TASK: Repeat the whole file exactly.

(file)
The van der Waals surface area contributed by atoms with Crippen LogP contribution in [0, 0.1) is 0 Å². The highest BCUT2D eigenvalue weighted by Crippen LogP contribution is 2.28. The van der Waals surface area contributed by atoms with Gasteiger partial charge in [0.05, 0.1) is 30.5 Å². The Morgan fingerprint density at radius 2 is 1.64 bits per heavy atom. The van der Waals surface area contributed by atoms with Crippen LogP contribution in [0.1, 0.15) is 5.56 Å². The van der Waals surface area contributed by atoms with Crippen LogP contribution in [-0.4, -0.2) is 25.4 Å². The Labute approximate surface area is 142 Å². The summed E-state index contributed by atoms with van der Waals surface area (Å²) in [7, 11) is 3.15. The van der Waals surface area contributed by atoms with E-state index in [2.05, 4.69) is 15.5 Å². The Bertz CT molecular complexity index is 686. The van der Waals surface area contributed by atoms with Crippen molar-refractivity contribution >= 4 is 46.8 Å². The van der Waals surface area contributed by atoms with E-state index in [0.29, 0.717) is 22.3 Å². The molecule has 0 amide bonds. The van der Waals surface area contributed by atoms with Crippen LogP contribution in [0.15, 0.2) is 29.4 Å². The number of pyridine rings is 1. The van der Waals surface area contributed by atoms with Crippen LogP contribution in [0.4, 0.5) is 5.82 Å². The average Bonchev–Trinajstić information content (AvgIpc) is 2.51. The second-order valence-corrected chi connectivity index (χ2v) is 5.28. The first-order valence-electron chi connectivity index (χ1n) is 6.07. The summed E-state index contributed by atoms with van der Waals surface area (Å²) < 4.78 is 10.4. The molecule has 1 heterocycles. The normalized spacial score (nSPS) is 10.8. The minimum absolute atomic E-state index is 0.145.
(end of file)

The van der Waals surface area contributed by atoms with Crippen LogP contribution in [0, 0.1) is 0 Å². The highest BCUT2D eigenvalue weighted by Crippen LogP contribution is 2.28. The van der Waals surface area contributed by atoms with Gasteiger partial charge in [0.05, 0.1) is 30.5 Å². The Morgan fingerprint density at radius 2 is 1.64 bits per heavy atom. The van der Waals surface area contributed by atoms with Crippen LogP contribution in [0.1, 0.15) is 5.56 Å². The van der Waals surface area contributed by atoms with Crippen LogP contribution in [-0.4, -0.2) is 25.4 Å². The Labute approximate surface area is 142 Å². The summed E-state index contributed by atoms with van der Waals surface area (Å²) in [7, 11) is 3.15. The van der Waals surface area contributed by atoms with E-state index in [2.05, 4.69) is 15.5 Å². The Bertz CT molecular complexity index is 686. The van der Waals surface area contributed by atoms with Crippen molar-refractivity contribution >= 4 is 46.8 Å². The van der Waals surface area contributed by atoms with E-state index in [0.29, 0.717) is 22.3 Å². The molecule has 0 amide bonds. The van der Waals surface area contributed by atoms with Crippen LogP contribution in [0.15, 0.2) is 29.4 Å². The number of pyridine rings is 1. The van der Waals surface area contributed by atoms with Crippen LogP contribution in [0.4, 0.5) is 5.82 Å². The average Bonchev–Trinajstić information content (AvgIpc) is 2.51. The second-order valence-corrected chi connectivity index (χ2v) is 5.28. The first-order valence-electron chi connectivity index (χ1n) is 6.07. The summed E-state index contributed by atoms with van der Waals surface area (Å²) < 4.78 is 10.4. The molecule has 1 heterocycles. The normalized spacial score (nSPS) is 10.8. The minimum absolute atomic E-state index is 0.145.